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Texas Statute of Frauds Renders Land man Commission Contract Unenforceable

A recent case from the Texas Court of Appeals in Waco held that the Texas Statute of Frauds — Tex. Bus. & Com. Code, § 26.01 — rendered a land man’s commission contract unenforceable. The Court also upheld the trial court’s determination that none of the exceptions to the Statute of Frauds applied. The case is Moore v. Bearkat Energy Partners, LLC, 2018 WL 6837542018 (Tex.Civ. App.- Waco, no writ). Land man Moore had an agreement where he was supposed to be paid $600.00 per mineral acre for each and every lease he helped obtain for Bearkat Energy. Moore claims he performed and sued when he did not get paid. He claimed $1 million in damages and asked for $10 million in punitive damages. As noted, Moore lost on summary judgment at the trial level and received nothing. The Court of Appeals affirmed. Although the result may sound harsh, Moore could not meet any of the exceptions to the Statute of Frauds such as the partial or full-performance exceptions.

Texas Statute of Frauds and Exceptions

In general, Texas law requires that certain types of contracts be in writing. Examples include:

  • Contracts for the purchase or sale of real estate
  • Loan contracts exceeding $50,000
  • Contracts under the Uniform Commercial Code where the value of the goods exceeds $500
  • Contracts that cannot be performed within one year
  • Contracts to pay off someone else’s debts
  • Contracts like Mr. Moore’s related to landman commissions with respect to oil, gas, and mineral leases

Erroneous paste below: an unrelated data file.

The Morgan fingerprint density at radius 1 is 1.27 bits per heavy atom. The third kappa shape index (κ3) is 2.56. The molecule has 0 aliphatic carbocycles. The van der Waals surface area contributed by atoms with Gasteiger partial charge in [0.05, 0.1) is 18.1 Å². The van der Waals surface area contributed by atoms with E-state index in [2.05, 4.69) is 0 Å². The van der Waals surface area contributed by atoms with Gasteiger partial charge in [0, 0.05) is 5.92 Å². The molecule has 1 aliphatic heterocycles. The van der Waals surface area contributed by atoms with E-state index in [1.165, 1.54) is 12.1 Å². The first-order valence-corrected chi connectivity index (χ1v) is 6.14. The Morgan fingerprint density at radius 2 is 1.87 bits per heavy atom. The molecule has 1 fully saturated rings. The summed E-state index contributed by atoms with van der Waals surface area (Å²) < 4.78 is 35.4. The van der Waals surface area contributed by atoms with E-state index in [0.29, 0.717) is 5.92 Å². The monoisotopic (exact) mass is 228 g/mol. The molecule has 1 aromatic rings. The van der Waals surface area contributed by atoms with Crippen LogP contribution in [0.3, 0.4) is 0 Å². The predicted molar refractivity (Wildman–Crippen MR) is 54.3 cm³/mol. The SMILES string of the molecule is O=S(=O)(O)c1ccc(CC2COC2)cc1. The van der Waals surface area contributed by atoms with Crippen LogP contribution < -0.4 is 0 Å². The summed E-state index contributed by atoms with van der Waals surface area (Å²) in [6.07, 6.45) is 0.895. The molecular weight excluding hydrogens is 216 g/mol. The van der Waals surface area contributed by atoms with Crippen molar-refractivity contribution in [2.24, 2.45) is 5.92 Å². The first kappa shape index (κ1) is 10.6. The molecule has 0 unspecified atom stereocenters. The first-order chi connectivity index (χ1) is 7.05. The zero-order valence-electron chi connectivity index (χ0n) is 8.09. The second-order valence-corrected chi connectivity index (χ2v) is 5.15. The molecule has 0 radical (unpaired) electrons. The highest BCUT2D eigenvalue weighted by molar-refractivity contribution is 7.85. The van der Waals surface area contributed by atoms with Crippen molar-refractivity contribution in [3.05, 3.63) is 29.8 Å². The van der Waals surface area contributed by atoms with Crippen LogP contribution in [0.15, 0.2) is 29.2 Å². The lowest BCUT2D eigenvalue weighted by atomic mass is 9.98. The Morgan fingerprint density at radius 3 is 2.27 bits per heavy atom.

• And more

In addition to the contract being in writing, contracts must be signed by the person against whom they are enforced and the contract must be complete — at the time of signing — providing sufficient detail and containing all of the essential elements of the agreement so that the terms of the contract can be ascertained by the courts from the writing without resorting to oral testimony. With respect to contract involving land, this includes the requirement that the writing identify the property involved. Generally, identifying the property is done with a legal description, but other identifiers can be used if a person familiar with the locality would be able identify the specific parcel or tract of land. Note that the “writing” can be in multiple parts: it does not have to be one neatly stapled document.

Moore’s land man contract with Bearkat failed to identify, in any manner, the specific properties, tracts or parcels of land to which his contract was applicable. Moore argued that the oil and gas leases identified the specific properties. However, those were not signed at the same time as his land man commission contract. Thus, the leases did not overcome the Statute of Frauds problem.

In addition, Moore could not meet any of the exceptions to the Statute of Frauds. Among the exceptions are these:

  • Partial performance
  • Full performance
  • Unjust enrichment
  • Constructive trust

These exceptions make sense because otherwise the application of the Statute of Frauds  could result in harsh and unjust results. In Moore’s case, he claimed that he obtained several leases, but Bearkat Energy (and the other defendants) provided evidence showing that the leases were obtained by other land men and third parties. Moore did not have any evidence that showed otherwise. For example, Moore’s name was not on any of the leases, none of the leases mentioned or referred to his compensation agreement and Moore did not have any testimony from the landowners about his obtaining the leases. As a result, Moore could not satisfy any of the exceptions to the Statute of Frauds.

The lesson again: as with oil and gas leases and real estate contracts, make sure it’s in writing and that the written document contain all necessary contract terms.

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